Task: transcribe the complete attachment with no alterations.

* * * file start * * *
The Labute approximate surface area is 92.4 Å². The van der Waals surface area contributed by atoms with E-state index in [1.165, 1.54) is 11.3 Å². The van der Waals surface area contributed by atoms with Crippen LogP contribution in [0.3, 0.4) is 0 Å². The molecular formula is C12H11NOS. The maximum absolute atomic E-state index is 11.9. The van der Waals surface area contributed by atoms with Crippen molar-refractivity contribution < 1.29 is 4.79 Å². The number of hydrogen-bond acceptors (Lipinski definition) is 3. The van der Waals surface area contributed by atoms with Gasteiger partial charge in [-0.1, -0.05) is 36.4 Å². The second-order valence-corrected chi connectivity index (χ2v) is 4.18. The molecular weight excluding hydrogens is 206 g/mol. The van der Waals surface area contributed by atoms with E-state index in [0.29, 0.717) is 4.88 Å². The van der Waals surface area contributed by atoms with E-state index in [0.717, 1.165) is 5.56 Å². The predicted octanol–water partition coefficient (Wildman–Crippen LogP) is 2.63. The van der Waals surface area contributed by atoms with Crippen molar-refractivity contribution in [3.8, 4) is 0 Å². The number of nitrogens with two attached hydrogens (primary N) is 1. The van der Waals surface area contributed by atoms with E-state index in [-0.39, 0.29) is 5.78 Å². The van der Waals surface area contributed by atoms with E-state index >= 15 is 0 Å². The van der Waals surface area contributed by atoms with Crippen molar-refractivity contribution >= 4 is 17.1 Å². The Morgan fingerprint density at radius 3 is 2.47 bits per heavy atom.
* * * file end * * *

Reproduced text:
The Labute approximate surface area is 92.4 Å². The van der Waals surface area contributed by atoms with E-state index in [1.165, 1.54) is 11.3 Å². The van der Waals surface area contributed by atoms with Crippen LogP contribution in [0.3, 0.4) is 0 Å². The molecular formula is C12H11NOS. The maximum absolute atomic E-state index is 11.9. The van der Waals surface area contributed by atoms with Crippen molar-refractivity contribution < 1.29 is 4.79 Å². The number of hydrogen-bond acceptors (Lipinski definition) is 3. The van der Waals surface area contributed by atoms with Gasteiger partial charge in [-0.1, -0.05) is 36.4 Å². The second-order valence-corrected chi connectivity index (χ2v) is 4.18. The molecular weight excluding hydrogens is 206 g/mol. The van der Waals surface area contributed by atoms with E-state index in [0.29, 0.717) is 4.88 Å². The van der Waals surface area contributed by atoms with E-state index in [0.717, 1.165) is 5.56 Å². The predicted octanol–water partition coefficient (Wildman–Crippen LogP) is 2.63. The van der Waals surface area contributed by atoms with Crippen molar-refractivity contribution in [3.8, 4) is 0 Å². The number of nitrogens with two attached hydrogens (primary N) is 1. The van der Waals surface area contributed by atoms with E-state index in [-0.39, 0.29) is 5.78 Å². The van der Waals surface area contributed by atoms with E-state index >= 15 is 0 Å². The van der Waals surface area contributed by atoms with Crippen molar-refractivity contribution >= 4 is 17.1 Å². The Morgan fingerprint density at radius 3 is 2.47 bits per heavy atom.